In conjunction with Fashion Revolution Week ‘Ethical Brands’ is hosting a week-long series of events. The week kicked off on Monday 20th April with our very own CEO of Fashion-Enter Jenny Holloway, along with panel host Georgina Wilson-Powell – Pebble Magazine and panellists Sarah Montgomery – Everledger, Adam Siegel – Endless Clothes and Jo Salter – Where Does it Come From. The group opened the event to discuss many key questions such as; sustainability in fashion, why are changes taking so long, what are the challenges, is consumer demand changing supply, bringing down overconsumption and if Fashion Revolution Week is instrumental to change?
Jenny Holloway commented: “The panel discussion with Ethical Brands was a lively session and some great questions were asked from the participants too.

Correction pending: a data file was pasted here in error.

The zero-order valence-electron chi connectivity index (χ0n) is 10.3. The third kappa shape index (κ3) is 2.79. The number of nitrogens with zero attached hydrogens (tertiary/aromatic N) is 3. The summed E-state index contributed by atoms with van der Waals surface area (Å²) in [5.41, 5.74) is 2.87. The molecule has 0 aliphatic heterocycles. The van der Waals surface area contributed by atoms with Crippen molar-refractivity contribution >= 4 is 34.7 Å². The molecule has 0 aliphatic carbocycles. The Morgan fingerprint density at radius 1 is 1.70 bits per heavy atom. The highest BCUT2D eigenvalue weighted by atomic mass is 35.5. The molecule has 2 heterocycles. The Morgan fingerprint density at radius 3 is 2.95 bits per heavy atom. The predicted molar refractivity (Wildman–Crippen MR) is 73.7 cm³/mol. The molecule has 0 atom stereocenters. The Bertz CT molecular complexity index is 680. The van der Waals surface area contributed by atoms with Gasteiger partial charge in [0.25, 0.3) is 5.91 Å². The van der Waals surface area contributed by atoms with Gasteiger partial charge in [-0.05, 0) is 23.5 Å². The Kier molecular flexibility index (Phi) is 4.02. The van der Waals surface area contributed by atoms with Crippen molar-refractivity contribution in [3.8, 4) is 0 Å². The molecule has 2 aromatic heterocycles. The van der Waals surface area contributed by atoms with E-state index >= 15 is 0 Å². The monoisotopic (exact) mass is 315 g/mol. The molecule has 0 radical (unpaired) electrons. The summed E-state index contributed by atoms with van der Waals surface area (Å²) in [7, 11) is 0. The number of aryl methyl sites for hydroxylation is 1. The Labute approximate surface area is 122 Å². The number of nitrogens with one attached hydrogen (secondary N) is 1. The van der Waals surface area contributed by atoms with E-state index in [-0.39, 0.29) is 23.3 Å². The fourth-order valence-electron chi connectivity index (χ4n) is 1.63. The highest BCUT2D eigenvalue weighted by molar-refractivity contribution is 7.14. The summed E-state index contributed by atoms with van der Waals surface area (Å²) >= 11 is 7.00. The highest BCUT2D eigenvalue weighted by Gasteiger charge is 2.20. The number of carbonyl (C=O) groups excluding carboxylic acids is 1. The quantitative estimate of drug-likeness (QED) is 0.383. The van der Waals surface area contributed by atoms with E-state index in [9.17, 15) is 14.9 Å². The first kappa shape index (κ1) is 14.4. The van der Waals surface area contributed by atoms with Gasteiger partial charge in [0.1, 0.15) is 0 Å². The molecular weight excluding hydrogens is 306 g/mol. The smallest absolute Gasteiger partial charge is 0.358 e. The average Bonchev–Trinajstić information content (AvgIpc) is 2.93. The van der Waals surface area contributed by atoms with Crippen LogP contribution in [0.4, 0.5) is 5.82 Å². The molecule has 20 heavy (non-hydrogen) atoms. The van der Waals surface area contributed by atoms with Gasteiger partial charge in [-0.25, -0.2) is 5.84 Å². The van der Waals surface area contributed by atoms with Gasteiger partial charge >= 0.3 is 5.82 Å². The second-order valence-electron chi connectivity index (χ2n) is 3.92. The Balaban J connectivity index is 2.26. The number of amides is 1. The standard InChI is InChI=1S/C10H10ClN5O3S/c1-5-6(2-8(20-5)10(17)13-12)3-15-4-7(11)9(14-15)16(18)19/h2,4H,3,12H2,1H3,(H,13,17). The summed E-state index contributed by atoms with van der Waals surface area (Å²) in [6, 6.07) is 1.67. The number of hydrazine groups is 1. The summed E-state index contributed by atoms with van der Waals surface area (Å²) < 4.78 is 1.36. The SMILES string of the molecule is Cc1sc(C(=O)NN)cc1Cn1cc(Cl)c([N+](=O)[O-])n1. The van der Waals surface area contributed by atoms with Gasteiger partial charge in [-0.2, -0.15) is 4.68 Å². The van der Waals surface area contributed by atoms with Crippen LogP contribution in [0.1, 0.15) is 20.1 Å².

“What really came across is that even before Covid-19 it was a tough retail and etail environment for all brands but especially the small ethical brand that was struggling to get their voice heard. There are now opportunities and in some ways there is an even bigger kick back towards the “corporate homogeneous big brands” but when people are coping with anxiety, long shopping queues, a risk of redundancies – then buying clothes is reducing in importance.
“We are finding internally that the demand for our courses, short course for upcycling and repairs (after the lockdown) are on the increase and what can be more sustainable than that! Huge thank you to Jo Salter and guest speakers today for such an informative session. Have a great week ahead all.”
To find out what Ethical Brands for Fashion Revolution are doing throughout the week click here.
And to find out more about the Fashion Revolution campaign and the events that are taking place, visit www.fashionrevolution.org